More zinc not necessary

More is not necessarily better when it comes to feeding zinc, say New Mexico researchers.

Researchers allotted 108 yearling crossbred steers to 90% concentrate finishing diets containing three different levels of supplemental zinc: 20, 100 and 200 ppm (in the form of zinc sulfate). The National Research Council (NRC) dietary recommendation for zinc is 20 to 40 ppm.

The steers were slaughtered after 112 days on feed. There were no significant differences in average daily gain or feed efficiency. However, there was a slight decline in dry matter intake as zinc level increased. There were no important differences in any carcass traits.

Researchers concluded that increasing supplemental zinc above NRC recommendations has no benefit on carcass characteristics and that extremely high levels may reduce feed intake.

For more information contact Glenn Duff at the Clayton Livestock Research Center, 505/374-2566.

Feeding supplemental Vitamin D3 for five to 10 days prior to slaughter improves beef tenderness, say Oklahoma State University researchers.

In the first of two experiments, 118 steers were supplemented with 0 or 5 million IU of vitamin D3 per head per day for five days prior to slaughter. In the second experiment, 44 steers were supplemented with 0 or 711/42 million IU of vitamin D3 per head per day for 10 days prior to slaughter.

After slaughter, a loin steak from each carcass was removed and aged for either seven, 14 or 21 days prior to a shear force tenderness evaluation.

In experiment one, steers supplemented with vitamin D3 were 12.6% higher than unsupplemented steer in blood plasma calcium concentration. After seven days of aging, steaks from supplemented steers were 6.6% lower (more tender) in shear force and the number of tough steaks was 21.8% lower. After 14 and 21 days of aging, there were no significant differences in tenderness.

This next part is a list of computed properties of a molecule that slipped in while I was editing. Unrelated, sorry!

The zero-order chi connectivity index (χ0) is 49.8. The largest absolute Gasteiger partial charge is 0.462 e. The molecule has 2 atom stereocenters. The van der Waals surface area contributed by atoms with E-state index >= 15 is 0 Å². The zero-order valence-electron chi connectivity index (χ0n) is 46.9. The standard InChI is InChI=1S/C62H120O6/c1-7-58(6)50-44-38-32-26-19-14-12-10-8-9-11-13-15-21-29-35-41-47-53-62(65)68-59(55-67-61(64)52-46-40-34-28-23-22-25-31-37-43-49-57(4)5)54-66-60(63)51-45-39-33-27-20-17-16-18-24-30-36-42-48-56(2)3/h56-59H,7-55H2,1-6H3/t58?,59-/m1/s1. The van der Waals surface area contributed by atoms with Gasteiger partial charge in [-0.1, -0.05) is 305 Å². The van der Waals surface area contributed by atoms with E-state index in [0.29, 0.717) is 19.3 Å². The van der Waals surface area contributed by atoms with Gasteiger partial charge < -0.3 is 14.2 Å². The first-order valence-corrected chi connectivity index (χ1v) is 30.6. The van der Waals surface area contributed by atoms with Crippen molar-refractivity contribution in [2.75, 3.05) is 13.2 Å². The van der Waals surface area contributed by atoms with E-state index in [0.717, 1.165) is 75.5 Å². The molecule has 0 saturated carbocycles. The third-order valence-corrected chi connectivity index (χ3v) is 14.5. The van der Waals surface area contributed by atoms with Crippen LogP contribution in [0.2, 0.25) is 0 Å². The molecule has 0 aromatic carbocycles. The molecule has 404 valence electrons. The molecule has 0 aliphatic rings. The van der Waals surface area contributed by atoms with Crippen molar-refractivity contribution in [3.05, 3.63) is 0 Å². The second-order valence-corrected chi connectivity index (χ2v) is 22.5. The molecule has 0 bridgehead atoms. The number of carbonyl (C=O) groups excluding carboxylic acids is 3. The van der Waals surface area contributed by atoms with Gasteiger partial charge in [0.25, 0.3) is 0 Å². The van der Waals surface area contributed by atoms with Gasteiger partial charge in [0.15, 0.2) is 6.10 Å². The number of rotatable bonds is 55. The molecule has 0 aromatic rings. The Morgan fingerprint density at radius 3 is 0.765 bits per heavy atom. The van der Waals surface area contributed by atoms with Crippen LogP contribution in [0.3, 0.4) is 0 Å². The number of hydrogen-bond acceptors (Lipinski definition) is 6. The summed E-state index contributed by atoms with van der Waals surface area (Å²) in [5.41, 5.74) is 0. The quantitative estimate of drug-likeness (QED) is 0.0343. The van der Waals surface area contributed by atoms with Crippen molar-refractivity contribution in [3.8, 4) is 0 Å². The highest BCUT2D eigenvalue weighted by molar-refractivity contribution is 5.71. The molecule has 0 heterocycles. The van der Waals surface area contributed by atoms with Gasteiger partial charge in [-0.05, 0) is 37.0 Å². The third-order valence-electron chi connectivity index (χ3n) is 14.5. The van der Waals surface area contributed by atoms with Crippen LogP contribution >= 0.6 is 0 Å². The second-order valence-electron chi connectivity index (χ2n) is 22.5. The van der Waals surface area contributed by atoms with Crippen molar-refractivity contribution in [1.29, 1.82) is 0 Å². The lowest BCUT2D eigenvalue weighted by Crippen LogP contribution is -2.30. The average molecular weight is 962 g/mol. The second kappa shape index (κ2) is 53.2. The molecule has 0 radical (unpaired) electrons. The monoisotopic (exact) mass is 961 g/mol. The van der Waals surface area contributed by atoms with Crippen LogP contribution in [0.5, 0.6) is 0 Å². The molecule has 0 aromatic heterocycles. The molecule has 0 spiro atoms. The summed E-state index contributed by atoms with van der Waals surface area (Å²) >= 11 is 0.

In experiment two, vitamin D3 supplementation resulted in 18% lower shear force values after seven days of aging and reduced the number of tough steaks by 23.3% and 22.5% after 14 and 21 days of aging, respectively.

In experiment two, where vitamin D3 was fed at a higher level for a longer period of time, the effect on toughness was extended beyond seven days of aging. For this reason, the researchers concluded that optimum dosage levels and times for vitamin D3 to reduce shear force of the loin and other muscle groups remain to be pinpointed.

For more information contact J. Brad Morgan, Oklahoma State University, at 405/744-6062.

Are feeder cattle sorting systems feasible? Canadian researchers set out to answer that question by evaluating 1,031 yearling steers in three Alberta feedlots using two sorting systems.

Alberta Agriculture and University of Saskatchewan researchers evaluated the two systems for their ability to improve carcass backfat uniformity. System 1 (MSI sorting system) used initial weight, frame score and muscle score to hypothetically group cattle into five "predicted days on feed" (PDOF) groups. System 2 (Oltjen scoring system) used initial weight, rump height, backfat thickness, feeding inputs and a computer model of cattle growth to hypothetically group cattle into five PDOF groups.

Each system was compared with the traditional system of visually sorting cattle at slaughter time. Steers were identified for slaughter when they reached the weight and condition desired by the feedyard manager.

The MSI system reduced the variability in slaughter weight by 14.3%, but had no effect on the variability in carcass backfat thickness. The change in predicted net return resulting from the MSI system ranged from -$4.09 to $8.82 per head slaughtered. The Oltjen system ranged from -$3.65 to $11.55 per head.

Researchers concluded further research is needed to determine the actual effect of sorting systems on feed efficiency, carcass quality and net return.

For more information contact John Basarab, Lacombe Research Center, Alberta, Canada, at 403/782-8032.

"Research Roundup" is compiled by Kindra Gordon, 612/851-4671 (Kindra